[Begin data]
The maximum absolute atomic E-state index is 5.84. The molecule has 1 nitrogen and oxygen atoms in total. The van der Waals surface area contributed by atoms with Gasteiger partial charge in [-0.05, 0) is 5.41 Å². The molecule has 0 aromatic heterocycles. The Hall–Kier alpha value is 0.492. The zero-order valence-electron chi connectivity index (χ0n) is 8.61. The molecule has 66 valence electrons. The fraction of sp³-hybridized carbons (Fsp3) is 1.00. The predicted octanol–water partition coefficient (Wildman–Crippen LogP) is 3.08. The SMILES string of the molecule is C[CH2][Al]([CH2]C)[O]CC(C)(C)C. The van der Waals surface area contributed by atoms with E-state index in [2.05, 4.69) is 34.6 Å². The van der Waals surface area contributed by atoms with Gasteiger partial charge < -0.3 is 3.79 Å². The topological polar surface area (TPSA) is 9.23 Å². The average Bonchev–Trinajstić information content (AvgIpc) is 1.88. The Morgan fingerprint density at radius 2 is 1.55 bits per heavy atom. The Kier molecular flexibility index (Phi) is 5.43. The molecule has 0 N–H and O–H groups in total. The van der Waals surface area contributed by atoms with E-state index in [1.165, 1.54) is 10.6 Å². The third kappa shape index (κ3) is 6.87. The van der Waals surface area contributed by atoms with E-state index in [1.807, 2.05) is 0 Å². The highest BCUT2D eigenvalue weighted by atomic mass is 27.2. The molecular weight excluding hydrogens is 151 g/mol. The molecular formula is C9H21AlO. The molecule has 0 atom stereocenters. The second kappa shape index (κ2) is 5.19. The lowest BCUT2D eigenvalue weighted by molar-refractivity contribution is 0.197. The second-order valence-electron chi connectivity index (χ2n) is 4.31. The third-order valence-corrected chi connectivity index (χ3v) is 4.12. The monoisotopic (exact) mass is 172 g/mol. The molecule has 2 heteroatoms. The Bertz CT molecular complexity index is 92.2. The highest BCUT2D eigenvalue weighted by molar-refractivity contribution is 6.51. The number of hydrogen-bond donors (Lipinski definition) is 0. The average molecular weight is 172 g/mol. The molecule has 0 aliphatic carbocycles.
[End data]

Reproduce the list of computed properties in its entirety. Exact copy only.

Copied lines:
The maximum absolute atomic E-state index is 5.84. The molecule has 1 nitrogen and oxygen atoms in total. The van der Waals surface area contributed by atoms with Gasteiger partial charge in [-0.05, 0) is 5.41 Å². The molecule has 0 aromatic heterocycles. The Hall–Kier alpha value is 0.492. The zero-order valence-electron chi connectivity index (χ0n) is 8.61. The molecule has 66 valence electrons. The fraction of sp³-hybridized carbons (Fsp3) is 1.00. The predicted octanol–water partition coefficient (Wildman–Crippen LogP) is 3.08. The SMILES string of the molecule is C[CH2][Al]([CH2]C)[O]CC(C)(C)C. The van der Waals surface area contributed by atoms with E-state index in [2.05, 4.69) is 34.6 Å². The van der Waals surface area contributed by atoms with Gasteiger partial charge < -0.3 is 3.79 Å². The topological polar surface area (TPSA) is 9.23 Å². The average Bonchev–Trinajstić information content (AvgIpc) is 1.88. The Morgan fingerprint density at radius 2 is 1.55 bits per heavy atom. The Kier molecular flexibility index (Phi) is 5.43. The molecule has 0 N–H and O–H groups in total. The van der Waals surface area contributed by atoms with E-state index in [1.165, 1.54) is 10.6 Å². The third kappa shape index (κ3) is 6.87. The van der Waals surface area contributed by atoms with E-state index in [1.807, 2.05) is 0 Å². The highest BCUT2D eigenvalue weighted by atomic mass is 27.2. The molecular weight excluding hydrogens is 151 g/mol. The molecular formula is C9H21AlO. The molecule has 0 atom stereocenters. The second kappa shape index (κ2) is 5.19. The lowest BCUT2D eigenvalue weighted by molar-refractivity contribution is 0.197. The second-order valence-electron chi connectivity index (χ2n) is 4.31. The third-order valence-corrected chi connectivity index (χ3v) is 4.12. The monoisotopic (exact) mass is 172 g/mol. The molecule has 2 heteroatoms. The Bertz CT molecular complexity index is 92.2. The highest BCUT2D eigenvalue weighted by molar-refractivity contribution is 6.51. The number of hydrogen-bond donors (Lipinski definition) is 0. The average molecular weight is 172 g/mol. The molecule has 0 aliphatic carbocycles.